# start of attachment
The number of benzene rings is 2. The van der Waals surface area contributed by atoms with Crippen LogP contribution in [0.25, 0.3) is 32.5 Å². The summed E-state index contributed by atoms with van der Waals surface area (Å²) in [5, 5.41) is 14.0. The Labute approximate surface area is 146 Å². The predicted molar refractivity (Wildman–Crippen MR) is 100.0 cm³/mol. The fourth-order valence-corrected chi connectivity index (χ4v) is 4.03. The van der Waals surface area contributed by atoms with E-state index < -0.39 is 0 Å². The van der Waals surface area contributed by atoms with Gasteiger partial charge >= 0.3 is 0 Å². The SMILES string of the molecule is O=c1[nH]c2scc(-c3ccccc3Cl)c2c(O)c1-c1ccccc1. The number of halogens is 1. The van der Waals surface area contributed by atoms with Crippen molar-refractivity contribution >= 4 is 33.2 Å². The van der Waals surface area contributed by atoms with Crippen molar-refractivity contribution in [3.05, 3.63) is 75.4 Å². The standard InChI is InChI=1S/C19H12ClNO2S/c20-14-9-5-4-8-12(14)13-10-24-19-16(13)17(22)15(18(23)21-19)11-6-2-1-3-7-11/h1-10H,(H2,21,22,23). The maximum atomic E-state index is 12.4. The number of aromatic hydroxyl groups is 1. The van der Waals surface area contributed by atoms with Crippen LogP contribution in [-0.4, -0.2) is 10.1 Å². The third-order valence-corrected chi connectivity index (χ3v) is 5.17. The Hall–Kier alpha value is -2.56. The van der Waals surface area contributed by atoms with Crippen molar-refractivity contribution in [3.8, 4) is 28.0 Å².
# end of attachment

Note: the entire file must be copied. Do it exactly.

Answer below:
The number of benzene rings is 2. The van der Waals surface area contributed by atoms with Crippen LogP contribution in [0.25, 0.3) is 32.5 Å². The summed E-state index contributed by atoms with van der Waals surface area (Å²) in [5, 5.41) is 14.0. The Labute approximate surface area is 146 Å². The predicted molar refractivity (Wildman–Crippen MR) is 100.0 cm³/mol. The fourth-order valence-corrected chi connectivity index (χ4v) is 4.03. The van der Waals surface area contributed by atoms with E-state index < -0.39 is 0 Å². The van der Waals surface area contributed by atoms with Gasteiger partial charge >= 0.3 is 0 Å². The SMILES string of the molecule is O=c1[nH]c2scc(-c3ccccc3Cl)c2c(O)c1-c1ccccc1. The number of halogens is 1. The van der Waals surface area contributed by atoms with Crippen molar-refractivity contribution >= 4 is 33.2 Å². The van der Waals surface area contributed by atoms with Crippen molar-refractivity contribution in [3.05, 3.63) is 75.4 Å². The standard InChI is InChI=1S/C19H12ClNO2S/c20-14-9-5-4-8-12(14)13-10-24-19-16(13)17(22)15(18(23)21-19)11-6-2-1-3-7-11/h1-10H,(H2,21,22,23). The maximum atomic E-state index is 12.4. The number of aromatic hydroxyl groups is 1. The van der Waals surface area contributed by atoms with Crippen LogP contribution in [-0.4, -0.2) is 10.1 Å². The third-order valence-corrected chi connectivity index (χ3v) is 5.17. The Hall–Kier alpha value is -2.56. The van der Waals surface area contributed by atoms with Crippen molar-refractivity contribution in [3.8, 4) is 28.0 Å².